‘Ah it’s a trick I never knew to fail,’ said the wrecker, as if conversing with himself.–‘They think it the light off the Hook, and shape their course accordingly. Let me see,’ he continued, stopping a short space to think, ‘they will bear up a little, so they’ll come on a mile or two further down. Well, well, one place is as good as another. By morning’–

‘The crew will all be dead,’ said a harsh voice behind him, so unexpectedly that he started and looked around like one half expecting to see a spirit.

The wrecker’s fears, however, vanished when holding the lantern to the intruder he beheld a woman’s face. But it was seamed with exposure and age, and made more repulsive by the grizzled hair which hung like a Medusa’s snakes about it. She wore a man’s hat and pea-jacket.

It’s only me, Master Bowen, said she, ‘you needn’t be afeered. The devil will no doubt have you some day, but not yet, not yet. You haven’t murdered folks enough yet by luring them on here. But your time’s coming.’

A dark scowl settled on the wrecker’s brow at these words, while the veins of his forehead swelled like a whip-cord with suppressed passion.

‘What call you here, old beldame?’ he said sharply ‘I told you to say up at the hut,’ and noticing a leer in her eyes, he continued, abruptly changing his tone, ‘well–what have you seen to pay for our walk?’

‘Nothing, master, nothing. I haven’t long suspected. But enough,’ she added, smiling maliciously, ‘to make your neck not worth a farthing, if I speak out.’

The man regarded her, for an instant, with a scowling brow, and perhaps might be meditating whether he should not murder her; but the temptation passed away, or he thought proper to change his tactics.

‘Come, come, old Kate,’ he said, at length, ‘this won’t do. You and I have been together too long to fall out now. You’ve seen me do only what a dozen others along the coast have done, and what you’d do yourself if a good chance offered. Here, on the beach, all that comes ashore is ours, and, if the winter’s unlucky, we must take to our wits to make it more fortunate.’

“Ha! ha! old master,’ said the creature, changing her malicious laugh to one of seemingly unearthy jocularity, ‘there you’re right. I was only trying your nerves. What! old Kate tell on you. Not for all the fiends below. Besides,’ she added, and her voice lost some of the its harshness, as if a better feeling was struggling to break through her icy heard, ‘it’s all for Margy; all we get–all that falls to our lot, all that I pick up. Sweet child, I wish she would come back–when, did you say, she was to leave Charlestown?’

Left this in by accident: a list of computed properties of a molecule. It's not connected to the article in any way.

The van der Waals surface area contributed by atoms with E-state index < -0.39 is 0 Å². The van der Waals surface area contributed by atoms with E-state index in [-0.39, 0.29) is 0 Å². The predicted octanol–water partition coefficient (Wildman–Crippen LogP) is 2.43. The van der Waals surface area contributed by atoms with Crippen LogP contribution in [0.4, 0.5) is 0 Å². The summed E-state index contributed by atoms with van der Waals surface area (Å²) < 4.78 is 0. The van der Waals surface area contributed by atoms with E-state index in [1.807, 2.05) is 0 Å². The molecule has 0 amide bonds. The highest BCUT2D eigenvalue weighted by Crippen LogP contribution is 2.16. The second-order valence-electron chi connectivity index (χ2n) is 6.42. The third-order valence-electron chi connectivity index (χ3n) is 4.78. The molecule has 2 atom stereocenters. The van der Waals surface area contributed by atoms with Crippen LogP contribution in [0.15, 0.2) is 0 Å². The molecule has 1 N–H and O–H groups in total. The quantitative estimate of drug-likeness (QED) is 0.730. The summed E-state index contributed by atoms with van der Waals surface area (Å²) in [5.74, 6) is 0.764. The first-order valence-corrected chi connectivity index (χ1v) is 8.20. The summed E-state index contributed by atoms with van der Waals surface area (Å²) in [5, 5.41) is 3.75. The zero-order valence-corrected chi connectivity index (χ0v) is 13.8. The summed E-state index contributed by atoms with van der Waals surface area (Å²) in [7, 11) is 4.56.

‘She was to have come home this winter, but I sent word for her to stay till summer. By that time I shall have left here, and I thought it best, on further consideration, that she should not return to this neighborhood.’

‘Oh! ay! I see it now. You will go to Philadelphia or York, as you’ve told me, and set up for merchant or gentleman. Well–its best. I can’t go; but I’ll come sometime and see Margy. She’s more like my own child than a stranger. It’s best she shouldn’t know the folks down here. But ha! look yonder–the ship will soon be on.’

(to be continued)

To access the article click here. For an earlier post about wreckers and wrecker lit — go here.

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Step #1: make the to-do list

FullSizeRenderFirst things first — figure out what needs to get done. I went old school with pen and paper, avoiding those fancy to-do list apps and hacks and what not. It’s a bit daunting and I suspect this revision-publication process will take longer than I hope (+/-6 months). Time will tell. The list is transcribed below.

Blog:

1. Respond to comments and reach out to readers who contacted Ships on the Shore since March 2011

2. Update “About,” “Dissertation,” and “Links” pages.

3. Review and update “Blogroll”

4. Connect Ships on the Shore to new Twitter and LinkedIn (sure I want to do LinkedIn too?) accounts

5. Post with some regularity